The society meets six to eight times a year, usually at the California Academy of Sciences, UC Berkeley, or at the CDFA's Plant Pest Diagnostics Center. Membership in the society, organized in 1901, is open to everyone--amateurs and professionals alike. The annual membership fee is $25, and $12.50 for students. The society publishes the quarterly journal, The Pan-Pacific Entomologist. and the Bits and PES Newsletter for members residing within commuting distance of San Francisco.
The Beer-for-a-Butterfly Contest is not over.
Art Shapiro, UC Davis distinguished professor of evolution and ecology who annually sponsors the contest in the three-county area of Sacramento, Solano and Yolo to determine the first flight of the cabbage white butterfly, sighted one on Thursday, Jan. 30 at the Putah Creek Nature Park, Winters, Yolo County, but did not collect it.
He spotted the butterfly, Pieris rapae, basking on a malva leaf at 11:16 a.m., but it took off before he could net it.
Shapiro says that since he didn't collect it—no collection, no voucher—the contest is still underway. The prize always goes to the first person who collects the first cabbage white of the year.
"Now that I know the bug is out, there's no scientific reason to want more records," he wrote in a email. "To be fair to potential competitors, the first person to catch a rapae in the contest area before 5 p.m., Sunday, Feb. 2, wins the beer. I will not try to beat them to a voucher." Shapiro says this was the latest first flight date for Valley rapae since Jan. 31, 2011,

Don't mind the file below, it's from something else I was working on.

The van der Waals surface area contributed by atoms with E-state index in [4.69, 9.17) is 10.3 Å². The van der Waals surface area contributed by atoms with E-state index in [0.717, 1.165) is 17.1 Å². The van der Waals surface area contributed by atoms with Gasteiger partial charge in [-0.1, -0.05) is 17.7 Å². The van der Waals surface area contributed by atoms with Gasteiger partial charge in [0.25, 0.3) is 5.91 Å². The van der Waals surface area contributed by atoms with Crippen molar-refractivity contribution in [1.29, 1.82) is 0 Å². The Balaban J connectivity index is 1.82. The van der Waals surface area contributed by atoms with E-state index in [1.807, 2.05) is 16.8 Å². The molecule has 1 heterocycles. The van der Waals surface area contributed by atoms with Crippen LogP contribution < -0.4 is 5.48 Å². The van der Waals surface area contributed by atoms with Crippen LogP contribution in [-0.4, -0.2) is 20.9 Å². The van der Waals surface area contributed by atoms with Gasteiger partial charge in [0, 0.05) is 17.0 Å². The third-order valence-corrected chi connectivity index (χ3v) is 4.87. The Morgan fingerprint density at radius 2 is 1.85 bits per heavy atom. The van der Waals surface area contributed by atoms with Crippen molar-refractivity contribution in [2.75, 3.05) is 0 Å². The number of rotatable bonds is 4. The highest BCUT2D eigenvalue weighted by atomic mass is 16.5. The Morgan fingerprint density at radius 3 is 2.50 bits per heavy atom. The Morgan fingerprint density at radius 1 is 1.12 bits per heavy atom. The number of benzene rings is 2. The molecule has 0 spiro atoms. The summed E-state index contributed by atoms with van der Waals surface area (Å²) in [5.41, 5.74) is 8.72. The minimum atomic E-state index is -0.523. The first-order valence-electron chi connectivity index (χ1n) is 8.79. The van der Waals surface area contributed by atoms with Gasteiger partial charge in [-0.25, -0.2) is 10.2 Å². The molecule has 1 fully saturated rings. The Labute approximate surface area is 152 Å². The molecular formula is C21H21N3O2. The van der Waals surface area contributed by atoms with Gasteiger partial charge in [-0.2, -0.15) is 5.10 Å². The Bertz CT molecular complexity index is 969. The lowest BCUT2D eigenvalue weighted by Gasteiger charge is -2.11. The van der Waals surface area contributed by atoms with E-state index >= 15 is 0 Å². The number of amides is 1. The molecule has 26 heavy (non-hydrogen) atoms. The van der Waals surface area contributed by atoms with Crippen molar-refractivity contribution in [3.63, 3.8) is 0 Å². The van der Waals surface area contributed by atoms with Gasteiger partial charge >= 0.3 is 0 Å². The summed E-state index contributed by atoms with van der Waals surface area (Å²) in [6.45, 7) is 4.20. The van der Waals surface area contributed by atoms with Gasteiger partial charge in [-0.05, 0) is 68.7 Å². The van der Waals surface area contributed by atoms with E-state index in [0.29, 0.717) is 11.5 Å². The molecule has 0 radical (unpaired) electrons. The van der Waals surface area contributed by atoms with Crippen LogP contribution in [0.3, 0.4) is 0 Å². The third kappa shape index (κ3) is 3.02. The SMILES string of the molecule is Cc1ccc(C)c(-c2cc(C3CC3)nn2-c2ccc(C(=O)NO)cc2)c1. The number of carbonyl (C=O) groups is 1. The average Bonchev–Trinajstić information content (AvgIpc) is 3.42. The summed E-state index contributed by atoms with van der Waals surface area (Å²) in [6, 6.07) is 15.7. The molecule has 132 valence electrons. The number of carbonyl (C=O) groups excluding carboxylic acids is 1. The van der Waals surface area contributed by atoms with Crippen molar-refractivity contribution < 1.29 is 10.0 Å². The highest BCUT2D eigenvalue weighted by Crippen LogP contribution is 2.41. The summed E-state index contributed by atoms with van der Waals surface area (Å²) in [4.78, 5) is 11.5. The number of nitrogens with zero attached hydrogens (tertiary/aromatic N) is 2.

Shapiro collected the 2019 winner on Jan. 25 near the Suisun Yacht Club, Solano County. Since 1972, when he launched the contest, the first flight has varied from Jan. 1 to Feb. 22, averaging about Jan. 20. The rules are here: https://bit.ly/2GE5coY
The contest rules include:
- It must be an adult (no caterpillars or pupae) and be captured outdoors.
- It must be delivered alive to the department office, 2320 Storer Hall, UC Davis, during work hours, 8 a.m. to 5 p.m., Monday through Friday, with the full data (exact time, date and location of the capture) and your name, address, phone number and/or e-mail. The receptionist will certify that it is alive and refrigerate it. (If you collect it on a weekend or holiday, keep it in a refrigerator; do not freeze. A few days in the fridge will not harm it, Shapiro says.)
- Shapiro is the sole judge.
The UC Davis professor has monitored butterfly population trends on a transect across central California since 1972 and records the information on his research website. His 10 sites stretch from the Sacramento River Delta through the Sacramento Valley and Sierra Nevada mountains to the high desert of the Western Great Basin. He visits his sites every two weeks "to record what's out" from spring to fall, weather permitting. He has studied more than 160 species of butterflies in his transect. The largest and oldest database in North America, it was recently cited by British conservation biologist Chris Thomas in a worldwide study of insect biomass.